I do wish Scott Heim would write more. This story, sad and dark and mysterious, is everything I love to read.

This: The afternoon we’d been dreading lay before us in hot, wet highways flanked by sorghum and corn and glistening shocks of wheat. It was late summer, already harvest season, and the fields shuddered in the wind, the grains full and heavy as though fed with blood–I wish I’d written that.

Buy it or borrow it if you have Amazon Prime. It’s very well worth the time.

IMG_0112

I’ve Been In Love Before

And just like that, it’s Friday again in New Orleans, with a weekend dawning full of promise and potential. How I choose to squander that promise and potential remains to be seen, quite frankly.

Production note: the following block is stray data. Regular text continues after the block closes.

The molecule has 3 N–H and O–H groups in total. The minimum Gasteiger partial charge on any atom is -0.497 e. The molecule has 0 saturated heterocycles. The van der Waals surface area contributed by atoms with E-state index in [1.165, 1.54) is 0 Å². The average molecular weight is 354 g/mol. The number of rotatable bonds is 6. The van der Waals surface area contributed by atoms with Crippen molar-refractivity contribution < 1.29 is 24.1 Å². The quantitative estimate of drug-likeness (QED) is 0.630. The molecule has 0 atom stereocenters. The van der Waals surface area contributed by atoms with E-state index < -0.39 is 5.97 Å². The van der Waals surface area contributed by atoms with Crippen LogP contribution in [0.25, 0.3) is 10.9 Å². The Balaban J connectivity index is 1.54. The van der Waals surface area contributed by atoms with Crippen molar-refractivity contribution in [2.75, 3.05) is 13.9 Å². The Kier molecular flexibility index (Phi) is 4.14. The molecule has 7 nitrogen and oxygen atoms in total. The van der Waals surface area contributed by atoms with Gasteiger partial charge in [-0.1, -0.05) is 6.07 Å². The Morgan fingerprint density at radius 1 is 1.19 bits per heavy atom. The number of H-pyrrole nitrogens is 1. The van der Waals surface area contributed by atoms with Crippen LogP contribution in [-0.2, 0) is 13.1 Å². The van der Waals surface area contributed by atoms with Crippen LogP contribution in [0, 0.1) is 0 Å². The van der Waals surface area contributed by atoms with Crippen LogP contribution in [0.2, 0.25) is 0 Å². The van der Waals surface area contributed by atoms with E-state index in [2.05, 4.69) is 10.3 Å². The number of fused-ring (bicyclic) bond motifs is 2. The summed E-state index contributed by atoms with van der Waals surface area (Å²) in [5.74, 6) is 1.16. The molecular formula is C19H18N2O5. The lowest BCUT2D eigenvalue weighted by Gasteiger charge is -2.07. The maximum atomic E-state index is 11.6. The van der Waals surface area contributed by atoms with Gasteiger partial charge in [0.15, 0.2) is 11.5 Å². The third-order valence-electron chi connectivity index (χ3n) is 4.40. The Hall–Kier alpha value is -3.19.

But I am sure I will earn another Olympic gold in procrastination and justification. I am getting rather good at it.

So last night we watched the season finale of American Horror Story: 1984. Sigh. Another season of  great potential, an interesting and diverse cast, and a terrific idea….yet the entire season left me feeling meh. Paul and I laughed our way through the finale, which, for a “horror story” is perhaps not the best intended reaction? I guess making an homage to slasher films from the 1980’s, including a summer camp, and then making it completely camp wasn’t what I was expecting, and frankly, when it comes to clever campy homages Scream set a bar so damned high that its sequels couldn’t even clear–but they came close. For a brief moment, as I watched, I did think oh, this is clever–he’s doing a pastiche of an entire series of slasher movies, like following the arc of the Friday the 13th’s first few films or so…but no, I wasn’t right. But that would be a much more clever idea than what we were given, frankly.